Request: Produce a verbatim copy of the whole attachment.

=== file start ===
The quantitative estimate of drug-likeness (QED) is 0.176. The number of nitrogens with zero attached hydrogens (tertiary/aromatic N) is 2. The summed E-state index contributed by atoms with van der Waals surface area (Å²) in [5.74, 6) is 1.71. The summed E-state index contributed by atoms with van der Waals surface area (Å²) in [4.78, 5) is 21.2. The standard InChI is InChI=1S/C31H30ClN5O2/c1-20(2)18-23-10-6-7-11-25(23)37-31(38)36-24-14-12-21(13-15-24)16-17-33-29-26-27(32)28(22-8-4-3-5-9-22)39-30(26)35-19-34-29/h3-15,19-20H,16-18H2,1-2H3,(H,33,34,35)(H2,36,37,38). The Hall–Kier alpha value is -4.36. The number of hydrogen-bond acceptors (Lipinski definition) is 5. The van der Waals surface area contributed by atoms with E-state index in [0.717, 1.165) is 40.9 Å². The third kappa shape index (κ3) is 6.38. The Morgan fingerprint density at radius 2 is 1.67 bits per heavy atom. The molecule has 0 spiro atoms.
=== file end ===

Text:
The quantitative estimate of drug-likeness (QED) is 0.176. The number of nitrogens with zero attached hydrogens (tertiary/aromatic N) is 2. The summed E-state index contributed by atoms with van der Waals surface area (Å²) in [5.74, 6) is 1.71. The summed E-state index contributed by atoms with van der Waals surface area (Å²) in [4.78, 5) is 21.2. The standard InChI is InChI=1S/C31H30ClN5O2/c1-20(2)18-23-10-6-7-11-25(23)37-31(38)36-24-14-12-21(13-15-24)16-17-33-29-26-27(32)28(22-8-4-3-5-9-22)39-30(26)35-19-34-29/h3-15,19-20H,16-18H2,1-2H3,(H,33,34,35)(H2,36,37,38). The Hall–Kier alpha value is -4.36. The number of hydrogen-bond acceptors (Lipinski definition) is 5. The van der Waals surface area contributed by atoms with E-state index in [0.717, 1.165) is 40.9 Å². The third kappa shape index (κ3) is 6.38. The Morgan fingerprint density at radius 2 is 1.67 bits per heavy atom. The molecule has 0 spiro atoms.